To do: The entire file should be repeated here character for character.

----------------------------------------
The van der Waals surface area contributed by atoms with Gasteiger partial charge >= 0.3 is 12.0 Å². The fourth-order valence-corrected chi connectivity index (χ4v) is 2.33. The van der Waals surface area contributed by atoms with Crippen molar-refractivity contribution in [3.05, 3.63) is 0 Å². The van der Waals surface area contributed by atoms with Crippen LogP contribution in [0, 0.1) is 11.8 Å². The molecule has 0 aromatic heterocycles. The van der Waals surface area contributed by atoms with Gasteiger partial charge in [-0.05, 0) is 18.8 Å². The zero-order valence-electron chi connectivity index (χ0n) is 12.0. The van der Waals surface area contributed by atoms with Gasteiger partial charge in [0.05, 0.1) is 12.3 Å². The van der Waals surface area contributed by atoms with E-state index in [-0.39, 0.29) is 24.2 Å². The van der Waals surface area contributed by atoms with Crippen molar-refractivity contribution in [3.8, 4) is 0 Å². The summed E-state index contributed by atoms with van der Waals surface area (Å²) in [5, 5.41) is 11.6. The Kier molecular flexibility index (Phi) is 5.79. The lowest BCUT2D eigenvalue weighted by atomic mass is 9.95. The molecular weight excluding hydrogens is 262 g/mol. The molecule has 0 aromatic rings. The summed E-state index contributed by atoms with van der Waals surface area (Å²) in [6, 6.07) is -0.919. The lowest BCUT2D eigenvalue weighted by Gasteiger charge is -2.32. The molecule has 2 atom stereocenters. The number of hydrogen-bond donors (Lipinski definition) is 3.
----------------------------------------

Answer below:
The van der Waals surface area contributed by atoms with Gasteiger partial charge >= 0.3 is 12.0 Å². The fourth-order valence-corrected chi connectivity index (χ4v) is 2.33. The van der Waals surface area contributed by atoms with Crippen molar-refractivity contribution in [3.05, 3.63) is 0 Å². The van der Waals surface area contributed by atoms with Crippen LogP contribution in [0, 0.1) is 11.8 Å². The molecule has 0 aromatic heterocycles. The van der Waals surface area contributed by atoms with Gasteiger partial charge in [-0.05, 0) is 18.8 Å². The zero-order valence-electron chi connectivity index (χ0n) is 12.0. The van der Waals surface area contributed by atoms with Gasteiger partial charge in [0.05, 0.1) is 12.3 Å². The van der Waals surface area contributed by atoms with E-state index in [-0.39, 0.29) is 24.2 Å². The van der Waals surface area contributed by atoms with Crippen molar-refractivity contribution in [3.8, 4) is 0 Å². The summed E-state index contributed by atoms with van der Waals surface area (Å²) in [5, 5.41) is 11.6. The Kier molecular flexibility index (Phi) is 5.79. The lowest BCUT2D eigenvalue weighted by atomic mass is 9.95. The molecular weight excluding hydrogens is 262 g/mol. The molecule has 0 aromatic rings. The summed E-state index contributed by atoms with van der Waals surface area (Å²) in [6, 6.07) is -0.919. The lowest BCUT2D eigenvalue weighted by Gasteiger charge is -2.32. The molecule has 2 atom stereocenters. The number of hydrogen-bond donors (Lipinski definition) is 3.